Since the introduction of more standardized programmatic APIs in Windows 95, Microsoft has been pushing for ever greater developments that would make the lives of programmers easier. The Washington-based tech giant introduced DirectX in September 1995 as the Windows Games SDK. Since then, various iterations of the API have been a staple in the lives of multimedia fiends and gamers for the last nearly 25 years.
And on the eve of that 25th anniversary, gamers on older OS setups are getting a treat. Microsoft has announced that the company plans to bring DirectX12 support to Windows 7 in 2019. The announcement also revealed that the first game on the aging OS to support DirectX 12 is one of the most popular games ever made, World of Warcraft.
Microsoft has promised to bring more games into the fold with DirectX 12, but no more details have been revealed at this time.
With the inclusion of the new API, it will allow game creators to leverage more streamlined code libraries and other integrations to allow their games to run just that much better. Updates to DirectX will also improve compatibility with some hardware configurations in certain cases. Things like more realistic facial animations and particle effects can be achieved with less overhead, resulting in better performance, if you’re using the updated API.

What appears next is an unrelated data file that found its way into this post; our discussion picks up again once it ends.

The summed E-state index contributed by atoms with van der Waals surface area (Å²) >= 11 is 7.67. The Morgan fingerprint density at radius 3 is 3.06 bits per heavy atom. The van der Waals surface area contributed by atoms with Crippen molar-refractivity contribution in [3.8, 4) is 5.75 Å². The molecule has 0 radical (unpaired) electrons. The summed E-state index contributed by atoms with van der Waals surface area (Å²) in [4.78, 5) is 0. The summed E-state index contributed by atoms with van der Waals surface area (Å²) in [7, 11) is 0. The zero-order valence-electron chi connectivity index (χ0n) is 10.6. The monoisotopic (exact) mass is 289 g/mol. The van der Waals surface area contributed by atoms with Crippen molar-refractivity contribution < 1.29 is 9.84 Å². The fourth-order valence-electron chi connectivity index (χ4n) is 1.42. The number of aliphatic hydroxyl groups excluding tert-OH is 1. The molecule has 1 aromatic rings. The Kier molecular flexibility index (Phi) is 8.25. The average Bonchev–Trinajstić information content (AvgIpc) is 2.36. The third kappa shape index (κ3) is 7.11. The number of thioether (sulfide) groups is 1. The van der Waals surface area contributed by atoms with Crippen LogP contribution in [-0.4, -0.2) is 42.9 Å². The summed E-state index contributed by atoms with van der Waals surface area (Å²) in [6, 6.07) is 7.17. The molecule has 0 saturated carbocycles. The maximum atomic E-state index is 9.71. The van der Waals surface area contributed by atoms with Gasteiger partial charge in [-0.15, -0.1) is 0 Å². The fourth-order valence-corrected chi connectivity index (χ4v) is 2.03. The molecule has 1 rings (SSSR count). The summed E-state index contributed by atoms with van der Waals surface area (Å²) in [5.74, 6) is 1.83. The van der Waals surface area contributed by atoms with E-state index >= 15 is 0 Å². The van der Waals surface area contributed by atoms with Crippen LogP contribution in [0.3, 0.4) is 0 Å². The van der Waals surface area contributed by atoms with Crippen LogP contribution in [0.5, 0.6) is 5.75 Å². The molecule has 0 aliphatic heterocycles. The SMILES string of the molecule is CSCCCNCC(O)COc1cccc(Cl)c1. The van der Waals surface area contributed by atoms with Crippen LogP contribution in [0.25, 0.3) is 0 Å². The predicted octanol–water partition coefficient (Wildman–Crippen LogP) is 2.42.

The decision to backport the DirectX 12 suite to Windows 7 is understandable once you look at the numbers. According to the Steam Hardware Survey, almost 65% of users are using Windows 10 64-bit as an OS, with a similar percentage using DX 12 and Windows 10 at around 63%. And with 27% using DX12 and an OS other than Windows 10, we can assume that’s mostly Windows 7 users. Windows 8.1 only accounts for around 3% of users, although that’s probably due to the massive blowback from the Metro UI that shipped with that OS.
So the idea here seem to be reaching out to those still clinging to Windows 7 and teasing them into upgrading to a more modern OS by using upgraded graphical performance as the cheese at the end of the maze.
Windows 10 has critical OS improvements which make modern low-level graphics APIs (including DirectX 12) run more efficiently. If you enjoy your favorite games running with DirectX 12 on Windows 7, you should check how those games run even better on Windows 10!
It’s an appealing strategy too, as the impending end of extended support for Windows 7 is only months away. Microsoft ended mainstream support for Windows 7 on January 13, 2015, and extended support will end on January 14, 2020. After that date, security patches as part of normal releases will end, so users on older operating systems will be left vulnerable to new exploits and malware.
So what do you think about this news? Let us know in the comments.